## Decaffeinated: experiencing the effects of caffeine by its abstinence

“I don’t believe in caffeine!” I found myself repeating that sentence more than once, while hearing colleagues or friends talking and debating about the effects that caffeine has on them.

It is said that caffeine gives addiction, that, in a moderate dosage, it can help the humor and increase the alertness; people drink coffee or other caffeinated beverages when they feel drowsy or when they need to stay up, many affirm that they cannot work or study if they don’t have coffee.

## The Gulf of Naples as seen from Princeton

The Gulf of Naples as seen from Castel dell’Ovo

I’m just back in Princeton, and I decided to share with you this picture taken few days ago during a walk in Naples (Napoli).

I really enjoyed my stay at Home in Italy, having dinner with my family, visiting some relatives, going around in some amazing places, sharing few beers with friends of a lifetime or just met!

But, please, don’t get me wrong: I’m happy to be back to my usual life, skipping dinner alone, “making the science”, playing volleyball with my colleagues,  training MMA, sharing few beers with friends of a lifetime or just met!

Happy birthday to me!

## NECLA’s Annual Volleyball Tournament 2013: the Champions!

The Computing Systems Architecture team, winner of the tournament

## COSMIC: middleware for high performance and reliable multiprocessing on Xeon Phi coprocessors

In Proceedings of the 22nd international symposium on High-performance parallel and distributed computing (HPDC ’13). ACM, New York, NY, USA, 215-226.

It is remarkably easy to offload processing to Intel’s newest manycore coprocessor, the Xeon Phi: it supports a popular ISA (x86-based), a popular OS (Linux) and a popular programming model (OpenMP). Easy portability is attracting programmer efforts to achieve high performance for many applications. But Linux makes it easy for different users to share the Xeon Phi coprocessor, and multiprocessing inefficiencies can easily offset gains made by individual programmers. Our experiments on a production, high-performance Xeon server with multiple Xeon Phi coprocessors show that coprocessor multiprocessing not only slows down the processes but also introduces unreliability (some processes crash unexpectedly).

We propose a new, user-level middleware called COSMIC that improves performance and reliability of multiprocessing on coprocessors like the Xeon Phi. COSMIC seamlessly fits in the existing Xeon Phi software stack and is transparent to programmers. It manages Xeon Phi processes that execute parallel regions offloaded to the coprocessors. Offloads typically have programmer-driven performance directives like thread and affinity requirements. COSMIC does fair scheduling of both processes and offloads, and takes into account conflicting requirements of offloads belonging to different processes. By doing so, it has two benefits. First, it improves multiprocessing performance by preventing thread and memory oversubscription, by avoiding inter-offload interference and by reducing load imbalance on coprocessors and cores. Second, it increases multiprocessing reliability by exploiting programmer-specified per-process coprocessor memory requirements to completely avoid memory oversubscription and crashes. Our experiments on several representative Xeon Phi workloads show that, in a multiprocessing environment, COSMIC improves average core utilization by up to 3 times, reduces make-span by up to 52%, reduces average process latency (turn-around-time) by 70%, and completely eliminates process crashes.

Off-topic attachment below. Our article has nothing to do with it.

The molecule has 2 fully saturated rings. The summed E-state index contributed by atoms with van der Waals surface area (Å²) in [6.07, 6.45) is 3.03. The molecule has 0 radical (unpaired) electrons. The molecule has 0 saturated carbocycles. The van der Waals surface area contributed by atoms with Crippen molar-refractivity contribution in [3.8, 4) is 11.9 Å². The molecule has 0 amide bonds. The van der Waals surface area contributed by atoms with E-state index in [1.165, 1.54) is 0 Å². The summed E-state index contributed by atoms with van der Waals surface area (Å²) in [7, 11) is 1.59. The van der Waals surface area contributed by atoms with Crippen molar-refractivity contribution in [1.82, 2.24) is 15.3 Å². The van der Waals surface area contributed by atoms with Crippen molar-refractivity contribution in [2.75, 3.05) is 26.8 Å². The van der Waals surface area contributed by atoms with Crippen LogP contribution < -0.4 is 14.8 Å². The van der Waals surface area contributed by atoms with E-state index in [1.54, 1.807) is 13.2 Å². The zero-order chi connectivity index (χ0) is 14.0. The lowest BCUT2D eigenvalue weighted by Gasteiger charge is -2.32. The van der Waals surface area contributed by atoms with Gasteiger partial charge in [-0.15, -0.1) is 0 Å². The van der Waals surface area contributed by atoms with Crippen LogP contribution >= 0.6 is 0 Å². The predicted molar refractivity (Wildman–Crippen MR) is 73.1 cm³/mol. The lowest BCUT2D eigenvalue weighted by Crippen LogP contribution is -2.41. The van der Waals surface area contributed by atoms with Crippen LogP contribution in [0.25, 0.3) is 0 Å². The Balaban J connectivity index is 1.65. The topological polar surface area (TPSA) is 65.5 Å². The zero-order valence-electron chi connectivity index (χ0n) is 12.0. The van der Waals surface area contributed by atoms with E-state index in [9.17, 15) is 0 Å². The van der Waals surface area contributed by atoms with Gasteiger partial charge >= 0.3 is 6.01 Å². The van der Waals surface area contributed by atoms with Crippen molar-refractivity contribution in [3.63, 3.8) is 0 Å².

Continue reading the complete paper …

## CRUX PPC 3.0 released!

CRUX PPC 3.0 is now available. Toolchain ships with Graphite support (PPL backend) and also with LTO (Link Time Optimization).
CRUX PPC 3.0 is released as two different archives: 32bit and 64bit. The 32bit version is based on a single lib toolchain instead the 64bit one comes with a multilib toolchain. These two versions share the same ports tree.

## Adding a method for computing Cartesian Product to Groovy’s Collection(s)

In these days I’m using the Groovy programming language very often, I found this language very intuitive and expressive. I try to use, when it is appropriate and convenient , Functional programming style and methods.

One of the key elements of functional programming paradigm (opposite to the imperative paradigm) is “thinking in  space rather than thinking in time”, this translates in a extensive usage of collections and constructs for creating a collection based on existing collections. The most common collection used is the list, the syntactic construct for creating a list based on existing lists is named List comprehension.

I think that the list, or more generic collection, comprehension in Groovy is very powerful (Groovy Collection API), and in my everyday usage I found that it has everything that I need to express the algorithm that I implement in terms of Collection comprehension. By the way, more that once I needed to obtain the Cartesian product of two collections, so I thought it is nice to have a method in Collection for computing the Cartesian product.

### Cartesian product

The Cartesian product is a mathematical operation which returns a set (or product set) from multiple sets. That is, for sets A and B, the Cartesian product A × B is the set of all ordered pairs (a,b) where a ∈ A and b ∈ B:

$f(A, B) = \bigcup_{a\in A}\bigcup_{b\in B} (a, b)$.